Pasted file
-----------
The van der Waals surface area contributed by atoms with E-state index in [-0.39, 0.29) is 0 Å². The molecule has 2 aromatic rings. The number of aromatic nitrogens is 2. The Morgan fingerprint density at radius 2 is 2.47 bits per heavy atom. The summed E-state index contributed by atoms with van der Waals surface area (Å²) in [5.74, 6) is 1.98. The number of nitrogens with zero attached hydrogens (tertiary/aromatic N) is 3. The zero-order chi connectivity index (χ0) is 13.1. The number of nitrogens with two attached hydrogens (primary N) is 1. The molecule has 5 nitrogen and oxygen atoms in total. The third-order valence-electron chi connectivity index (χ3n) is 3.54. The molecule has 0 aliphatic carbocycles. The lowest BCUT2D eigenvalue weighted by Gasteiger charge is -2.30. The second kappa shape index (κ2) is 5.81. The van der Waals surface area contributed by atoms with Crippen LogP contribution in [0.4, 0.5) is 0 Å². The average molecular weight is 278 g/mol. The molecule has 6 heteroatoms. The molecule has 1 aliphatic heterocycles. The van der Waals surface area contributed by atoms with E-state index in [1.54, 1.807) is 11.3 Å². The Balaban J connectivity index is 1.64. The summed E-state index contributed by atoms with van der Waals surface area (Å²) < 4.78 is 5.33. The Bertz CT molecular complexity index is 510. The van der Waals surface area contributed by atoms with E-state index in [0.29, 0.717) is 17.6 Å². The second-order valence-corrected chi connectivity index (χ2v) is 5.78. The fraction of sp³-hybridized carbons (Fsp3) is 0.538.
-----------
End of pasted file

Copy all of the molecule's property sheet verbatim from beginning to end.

The van der Waals surface area contributed by atoms with E-state index in [-0.39, 0.29) is 0 Å². The molecule has 2 aromatic rings. The number of aromatic nitrogens is 2. The Morgan fingerprint density at radius 2 is 2.47 bits per heavy atom. The summed E-state index contributed by atoms with van der Waals surface area (Å²) in [5.74, 6) is 1.98. The number of nitrogens with zero attached hydrogens (tertiary/aromatic N) is 3. The zero-order chi connectivity index (χ0) is 13.1. The number of nitrogens with two attached hydrogens (primary N) is 1. The molecule has 5 nitrogen and oxygen atoms in total. The third-order valence-electron chi connectivity index (χ3n) is 3.54. The molecule has 0 aliphatic carbocycles. The lowest BCUT2D eigenvalue weighted by Gasteiger charge is -2.30. The second kappa shape index (κ2) is 5.81. The van der Waals surface area contributed by atoms with Crippen LogP contribution in [0.4, 0.5) is 0 Å². The average molecular weight is 278 g/mol. The molecule has 6 heteroatoms. The molecule has 1 aliphatic heterocycles. The van der Waals surface area contributed by atoms with E-state index in [1.54, 1.807) is 11.3 Å². The Balaban J connectivity index is 1.64. The summed E-state index contributed by atoms with van der Waals surface area (Å²) < 4.78 is 5.33. The Bertz CT molecular complexity index is 510. The van der Waals surface area contributed by atoms with E-state index in [0.29, 0.717) is 17.6 Å². The second-order valence-corrected chi connectivity index (χ2v) is 5.78. The fraction of sp³-hybridized carbons (Fsp3) is 0.538.